According to the Ivorian Minister of Hydraulics, Laurent Tchagba, the La Mé drinking water plant, under construction near Adzopé, will provide its first cubic metres in July 2021. The plant will have a capacity of 240,000 m3 of water per day.
The drinking water supply capacity of Abidjan in Ivory Coast will increase significantly with the upcoming commissioning of the La Mé drinking water plant. According to the Ivorian Minister of Hydraulics, Laurent Tchagba, the plant will be operational in July 2021. Minister Laurent Tchagba made the announcement at the end of a tour of the districts of Abobo PK18 and Abobo Anonkoua Kouté Extension, which are facing drinking water shortages. Minister Laurent Tchagba also said that work is almost complete on the project site.
The drinking water plant, built on an 8-hectare site, will have a capacity of 240,000 m3 per day. The treated water in this plant will be pumped from the river La Mé, thanks to a water intake on a one-hectare site. The drinking water will be transported via a 1,400-diameter pipeline over a length of 28 km to two water towers of 5,000 m³ each.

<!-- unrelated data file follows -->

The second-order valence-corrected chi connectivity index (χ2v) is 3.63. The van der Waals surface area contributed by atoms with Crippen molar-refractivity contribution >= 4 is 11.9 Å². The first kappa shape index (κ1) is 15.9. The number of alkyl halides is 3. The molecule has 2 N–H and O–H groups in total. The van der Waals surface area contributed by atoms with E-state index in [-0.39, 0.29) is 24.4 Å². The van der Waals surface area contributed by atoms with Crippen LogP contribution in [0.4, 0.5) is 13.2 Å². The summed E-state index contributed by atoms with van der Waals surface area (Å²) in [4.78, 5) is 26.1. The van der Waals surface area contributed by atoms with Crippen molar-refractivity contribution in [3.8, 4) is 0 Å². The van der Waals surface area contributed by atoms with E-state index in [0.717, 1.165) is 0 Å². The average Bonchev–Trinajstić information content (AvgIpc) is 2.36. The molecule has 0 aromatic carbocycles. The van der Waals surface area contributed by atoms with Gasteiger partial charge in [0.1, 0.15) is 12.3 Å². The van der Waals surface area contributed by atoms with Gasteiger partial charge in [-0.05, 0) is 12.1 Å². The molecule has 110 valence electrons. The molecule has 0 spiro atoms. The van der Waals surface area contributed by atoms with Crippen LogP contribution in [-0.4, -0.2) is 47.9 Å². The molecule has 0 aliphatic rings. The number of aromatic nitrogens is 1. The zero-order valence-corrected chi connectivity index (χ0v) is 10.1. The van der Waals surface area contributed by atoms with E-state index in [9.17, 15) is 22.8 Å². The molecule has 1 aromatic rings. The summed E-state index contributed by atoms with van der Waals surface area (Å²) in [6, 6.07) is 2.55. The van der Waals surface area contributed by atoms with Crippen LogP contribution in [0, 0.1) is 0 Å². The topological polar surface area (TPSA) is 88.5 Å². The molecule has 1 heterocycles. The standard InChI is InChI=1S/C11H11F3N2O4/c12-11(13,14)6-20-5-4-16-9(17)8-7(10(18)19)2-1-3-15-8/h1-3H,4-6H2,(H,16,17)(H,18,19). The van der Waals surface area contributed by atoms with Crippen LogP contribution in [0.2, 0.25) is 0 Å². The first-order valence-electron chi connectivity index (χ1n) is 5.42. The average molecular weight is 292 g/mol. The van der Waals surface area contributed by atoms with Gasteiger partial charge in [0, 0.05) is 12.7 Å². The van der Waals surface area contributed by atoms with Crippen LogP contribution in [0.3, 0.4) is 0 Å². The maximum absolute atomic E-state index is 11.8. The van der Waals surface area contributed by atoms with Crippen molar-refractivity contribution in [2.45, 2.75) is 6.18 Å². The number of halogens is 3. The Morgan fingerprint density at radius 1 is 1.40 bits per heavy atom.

The Abidjan drinking water supply project will meet the drinking water needs of several councils in the north of the city, including Cocody, Abobo and Yopougon, as well as in the east. In 2019, the supply of drinking water in the city of Abidjan already reached 640,000 m3 compared to 350,000 m3 per day in 2011.
The Abidjan drinking water supply project is being implemented by the French company Veolia. The global water and waste management giant is working with PFO Africa, an Ivorian construction company.
The West African Development Bank (BOAD) is financing the work to the tune of 20 billion CFA francs (30.4 million euros). The government of Ivory Coast ratified the loan granted by this financial institution in 2019.